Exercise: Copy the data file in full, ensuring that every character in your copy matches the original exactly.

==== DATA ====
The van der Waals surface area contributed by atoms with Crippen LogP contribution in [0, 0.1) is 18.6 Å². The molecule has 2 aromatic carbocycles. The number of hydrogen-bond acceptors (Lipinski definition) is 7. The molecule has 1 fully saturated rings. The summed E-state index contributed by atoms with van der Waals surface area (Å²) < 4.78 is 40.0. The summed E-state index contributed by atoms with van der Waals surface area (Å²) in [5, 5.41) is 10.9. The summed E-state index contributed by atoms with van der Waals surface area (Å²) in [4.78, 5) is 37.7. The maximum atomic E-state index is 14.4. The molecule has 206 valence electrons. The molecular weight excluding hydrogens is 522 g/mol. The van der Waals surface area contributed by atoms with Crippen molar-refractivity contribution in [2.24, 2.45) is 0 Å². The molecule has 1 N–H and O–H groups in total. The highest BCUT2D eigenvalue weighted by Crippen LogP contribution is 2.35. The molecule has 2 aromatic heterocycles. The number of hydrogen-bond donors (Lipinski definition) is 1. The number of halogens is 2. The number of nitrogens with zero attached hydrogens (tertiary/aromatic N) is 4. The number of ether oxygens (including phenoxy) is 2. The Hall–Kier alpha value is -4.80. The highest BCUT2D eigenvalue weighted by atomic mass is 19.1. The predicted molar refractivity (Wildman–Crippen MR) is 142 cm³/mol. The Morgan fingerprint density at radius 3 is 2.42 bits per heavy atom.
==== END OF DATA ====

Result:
The van der Waals surface area contributed by atoms with Crippen LogP contribution in [0, 0.1) is 18.6 Å². The molecule has 2 aromatic carbocycles. The number of hydrogen-bond acceptors (Lipinski definition) is 7. The molecule has 1 fully saturated rings. The summed E-state index contributed by atoms with van der Waals surface area (Å²) < 4.78 is 40.0. The summed E-state index contributed by atoms with van der Waals surface area (Å²) in [5, 5.41) is 10.9. The summed E-state index contributed by atoms with van der Waals surface area (Å²) in [4.78, 5) is 37.7. The maximum atomic E-state index is 14.4. The molecule has 206 valence electrons. The molecular weight excluding hydrogens is 522 g/mol. The van der Waals surface area contributed by atoms with Crippen molar-refractivity contribution in [2.24, 2.45) is 0 Å². The molecule has 1 N–H and O–H groups in total. The highest BCUT2D eigenvalue weighted by Crippen LogP contribution is 2.35. The molecule has 2 aromatic heterocycles. The number of hydrogen-bond donors (Lipinski definition) is 1. The number of halogens is 2. The number of nitrogens with zero attached hydrogens (tertiary/aromatic N) is 4. The number of ether oxygens (including phenoxy) is 2. The Hall–Kier alpha value is -4.80. The highest BCUT2D eigenvalue weighted by atomic mass is 19.1. The predicted molar refractivity (Wildman–Crippen MR) is 142 cm³/mol. The Morgan fingerprint density at radius 3 is 2.42 bits per heavy atom.